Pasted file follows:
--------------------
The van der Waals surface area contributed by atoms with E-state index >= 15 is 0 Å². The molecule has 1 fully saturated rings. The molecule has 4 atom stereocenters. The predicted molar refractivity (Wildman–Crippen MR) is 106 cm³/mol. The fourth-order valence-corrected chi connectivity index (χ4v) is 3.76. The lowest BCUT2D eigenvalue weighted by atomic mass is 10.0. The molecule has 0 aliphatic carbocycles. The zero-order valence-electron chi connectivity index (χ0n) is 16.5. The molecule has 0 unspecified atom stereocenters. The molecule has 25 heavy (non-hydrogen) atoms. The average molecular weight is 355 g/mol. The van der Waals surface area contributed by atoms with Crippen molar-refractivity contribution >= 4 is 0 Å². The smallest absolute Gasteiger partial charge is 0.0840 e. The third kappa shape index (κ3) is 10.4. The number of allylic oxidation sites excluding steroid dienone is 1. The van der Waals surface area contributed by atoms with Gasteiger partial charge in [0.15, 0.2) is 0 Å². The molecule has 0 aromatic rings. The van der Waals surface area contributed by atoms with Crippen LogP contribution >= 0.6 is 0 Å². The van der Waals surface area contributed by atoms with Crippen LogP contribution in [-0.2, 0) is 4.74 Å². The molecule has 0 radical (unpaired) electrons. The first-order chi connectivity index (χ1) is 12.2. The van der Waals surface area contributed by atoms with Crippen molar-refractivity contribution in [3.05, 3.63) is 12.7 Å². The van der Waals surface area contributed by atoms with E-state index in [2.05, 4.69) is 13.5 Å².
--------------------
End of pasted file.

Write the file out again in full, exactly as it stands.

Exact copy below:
The van der Waals surface area contributed by atoms with E-state index >= 15 is 0 Å². The molecule has 1 fully saturated rings. The molecule has 4 atom stereocenters. The predicted molar refractivity (Wildman–Crippen MR) is 106 cm³/mol. The fourth-order valence-corrected chi connectivity index (χ4v) is 3.76. The lowest BCUT2D eigenvalue weighted by atomic mass is 10.0. The molecule has 0 aliphatic carbocycles. The zero-order valence-electron chi connectivity index (χ0n) is 16.5. The molecule has 0 unspecified atom stereocenters. The molecule has 25 heavy (non-hydrogen) atoms. The average molecular weight is 355 g/mol. The van der Waals surface area contributed by atoms with Crippen molar-refractivity contribution >= 4 is 0 Å². The smallest absolute Gasteiger partial charge is 0.0840 e. The third kappa shape index (κ3) is 10.4. The number of allylic oxidation sites excluding steroid dienone is 1. The van der Waals surface area contributed by atoms with Gasteiger partial charge in [0.15, 0.2) is 0 Å². The molecule has 0 aromatic rings. The van der Waals surface area contributed by atoms with Crippen LogP contribution >= 0.6 is 0 Å². The van der Waals surface area contributed by atoms with Crippen LogP contribution in [-0.2, 0) is 4.74 Å². The molecule has 0 radical (unpaired) electrons. The first-order chi connectivity index (χ1) is 12.2. The van der Waals surface area contributed by atoms with Crippen molar-refractivity contribution in [3.05, 3.63) is 12.7 Å². The van der Waals surface area contributed by atoms with E-state index in [2.05, 4.69) is 13.5 Å².